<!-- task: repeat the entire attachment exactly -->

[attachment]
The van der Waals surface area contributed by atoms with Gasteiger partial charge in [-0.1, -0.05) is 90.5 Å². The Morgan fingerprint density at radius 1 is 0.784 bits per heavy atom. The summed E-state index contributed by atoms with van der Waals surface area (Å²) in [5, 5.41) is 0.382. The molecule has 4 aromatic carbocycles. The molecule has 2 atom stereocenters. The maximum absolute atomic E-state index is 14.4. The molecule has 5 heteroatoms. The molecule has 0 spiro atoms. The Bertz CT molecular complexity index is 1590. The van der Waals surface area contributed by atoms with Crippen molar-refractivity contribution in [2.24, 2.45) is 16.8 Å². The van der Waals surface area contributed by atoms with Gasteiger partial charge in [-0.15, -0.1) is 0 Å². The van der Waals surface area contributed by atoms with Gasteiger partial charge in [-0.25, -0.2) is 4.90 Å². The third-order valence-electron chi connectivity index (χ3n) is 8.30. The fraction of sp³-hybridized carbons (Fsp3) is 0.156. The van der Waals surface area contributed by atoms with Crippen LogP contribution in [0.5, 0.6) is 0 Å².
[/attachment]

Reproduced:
The van der Waals surface area contributed by atoms with Gasteiger partial charge in [-0.1, -0.05) is 90.5 Å². The Morgan fingerprint density at radius 1 is 0.784 bits per heavy atom. The summed E-state index contributed by atoms with van der Waals surface area (Å²) in [5, 5.41) is 0.382. The molecule has 4 aromatic carbocycles. The molecule has 2 atom stereocenters. The maximum absolute atomic E-state index is 14.4. The molecule has 5 heteroatoms. The molecule has 0 spiro atoms. The Bertz CT molecular complexity index is 1590. The van der Waals surface area contributed by atoms with Crippen molar-refractivity contribution in [2.24, 2.45) is 16.8 Å². The van der Waals surface area contributed by atoms with Gasteiger partial charge in [-0.15, -0.1) is 0 Å². The van der Waals surface area contributed by atoms with Gasteiger partial charge in [-0.25, -0.2) is 4.90 Å². The third-order valence-electron chi connectivity index (χ3n) is 8.30. The fraction of sp³-hybridized carbons (Fsp3) is 0.156. The van der Waals surface area contributed by atoms with Crippen LogP contribution in [0.5, 0.6) is 0 Å².